'New American Century' Project Ends With a Whimper
Is the Project for the New American Century (PNAC), which did so much to promote the invasion of Iraq and an Israel-centered"global war on terror," closing down?
In the absence of an official announcement and the failure since late last year of a live person to answer its telephone number, a Washington Post obituary would seem to be definitive. And, sure enough, the Post quoted one unidentified source presumably linked to PNAC that the group was "heading toward closing" with the feeling of "goal accomplished."
In fact, the 9-year-old group, whose 27 founders included Vice President Dick Cheney and Pentagon chief Donald Rumsfeld, among at least half a dozen of the most powerful hawks in the George W. Bush administration's first term, has been inactive since January 2005, when it issued the last of its "statements," an appeal to significantly increase the size of the U.S. Army and Marine Corps to cope with the growing demands of the kind of "Pax Americana" it had done so much to promote.
PNAC, whose charter was signed by leading neoconservatives, including Cheney's future chief of staff, I. Lewis Libby; Rumsfeld's future deputy, Paul Wolfowitz; Bush's future top Middle East aide, Elliott Abrams; his future ambassador to Afghanistan and Iraq, Zalmay Khalilzad; Rumsfeld's future top international security official, Peter Rodman; American Enterprise Institute (AEI) fellow and neocon impresario Richard Perle; Florida Gov. Jeb Bush; as well as Cheney and Rumsfeld themselves.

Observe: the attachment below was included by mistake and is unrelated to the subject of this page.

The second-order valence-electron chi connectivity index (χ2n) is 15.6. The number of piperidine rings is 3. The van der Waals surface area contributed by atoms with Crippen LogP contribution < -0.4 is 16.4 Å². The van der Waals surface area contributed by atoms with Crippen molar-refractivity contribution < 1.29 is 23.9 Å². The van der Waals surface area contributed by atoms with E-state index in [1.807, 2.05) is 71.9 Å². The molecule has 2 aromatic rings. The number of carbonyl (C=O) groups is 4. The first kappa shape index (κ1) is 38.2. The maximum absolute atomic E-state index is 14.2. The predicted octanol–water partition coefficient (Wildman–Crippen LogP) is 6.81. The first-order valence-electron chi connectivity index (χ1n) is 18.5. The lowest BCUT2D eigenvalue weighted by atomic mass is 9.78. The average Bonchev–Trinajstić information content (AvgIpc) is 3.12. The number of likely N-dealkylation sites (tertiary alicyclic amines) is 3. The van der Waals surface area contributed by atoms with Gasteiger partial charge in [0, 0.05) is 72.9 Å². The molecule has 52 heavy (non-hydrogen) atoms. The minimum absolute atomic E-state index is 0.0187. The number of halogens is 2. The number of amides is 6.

It was PNAC's role to sustain and propagate these ideas through its reports, its periodic letters and statements signed by right-wing notables, and a steady flow of opinion-pieces and essays, that acted as part of a larger neoconservative"echo chamber" that included Kristol's Weekly Standard, Fox News, the Washington Times, and the editorial pages of the Wall Street Journal, to frame debates in official Washington and the mainstream media.
In this sense, PNAC was more of a "letterhead organization" that acted more as a mechanism for developing consensus on issues among different political forces – in its case, Republican hawks – and then pushing them in public, than as a think tank.
But perhaps its most notable letter was sent to Bush Sept. 20, 2001, just nine days after the 9/11 attacks. In addition to calling for the ouster of the Taliban and war on al-Qaeda, the letter called for waging a broader and more ambitious "war on terrorism" that would include cutting off the Palestinian Authority under Yasser Arafat, taking on Hezbollah, threatening Syria and Iran, and, most importantly, ousting Hussein regardless of his relationship to the attacks or al-Qaeda.